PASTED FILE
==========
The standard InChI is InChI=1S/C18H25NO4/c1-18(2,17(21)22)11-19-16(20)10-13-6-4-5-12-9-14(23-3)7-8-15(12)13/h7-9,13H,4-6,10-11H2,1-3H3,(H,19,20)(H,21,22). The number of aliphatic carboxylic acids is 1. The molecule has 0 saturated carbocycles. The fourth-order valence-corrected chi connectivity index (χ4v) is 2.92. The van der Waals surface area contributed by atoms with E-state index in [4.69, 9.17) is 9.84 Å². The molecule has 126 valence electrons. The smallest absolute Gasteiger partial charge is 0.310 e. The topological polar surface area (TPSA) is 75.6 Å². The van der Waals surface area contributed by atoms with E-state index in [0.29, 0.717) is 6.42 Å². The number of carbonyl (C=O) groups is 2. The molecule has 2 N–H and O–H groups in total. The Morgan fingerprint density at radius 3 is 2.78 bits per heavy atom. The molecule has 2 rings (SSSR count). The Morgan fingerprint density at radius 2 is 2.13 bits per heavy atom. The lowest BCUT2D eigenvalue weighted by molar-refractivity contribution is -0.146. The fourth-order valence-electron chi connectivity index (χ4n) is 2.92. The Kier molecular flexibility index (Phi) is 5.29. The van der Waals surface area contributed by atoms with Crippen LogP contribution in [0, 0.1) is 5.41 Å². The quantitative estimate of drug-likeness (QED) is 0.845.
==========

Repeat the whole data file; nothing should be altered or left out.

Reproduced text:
The standard InChI is InChI=1S/C18H25NO4/c1-18(2,17(21)22)11-19-16(20)10-13-6-4-5-12-9-14(23-3)7-8-15(12)13/h7-9,13H,4-6,10-11H2,1-3H3,(H,19,20)(H,21,22). The number of aliphatic carboxylic acids is 1. The molecule has 0 saturated carbocycles. The fourth-order valence-corrected chi connectivity index (χ4v) is 2.92. The van der Waals surface area contributed by atoms with E-state index in [4.69, 9.17) is 9.84 Å². The molecule has 126 valence electrons. The smallest absolute Gasteiger partial charge is 0.310 e. The topological polar surface area (TPSA) is 75.6 Å². The van der Waals surface area contributed by atoms with E-state index in [0.29, 0.717) is 6.42 Å². The number of carbonyl (C=O) groups is 2. The molecule has 2 N–H and O–H groups in total. The Morgan fingerprint density at radius 3 is 2.78 bits per heavy atom. The molecule has 2 rings (SSSR count). The Morgan fingerprint density at radius 2 is 2.13 bits per heavy atom. The lowest BCUT2D eigenvalue weighted by molar-refractivity contribution is -0.146. The fourth-order valence-electron chi connectivity index (χ4n) is 2.92. The Kier molecular flexibility index (Phi) is 5.29. The van der Waals surface area contributed by atoms with Crippen LogP contribution in [0, 0.1) is 5.41 Å². The quantitative estimate of drug-likeness (QED) is 0.845.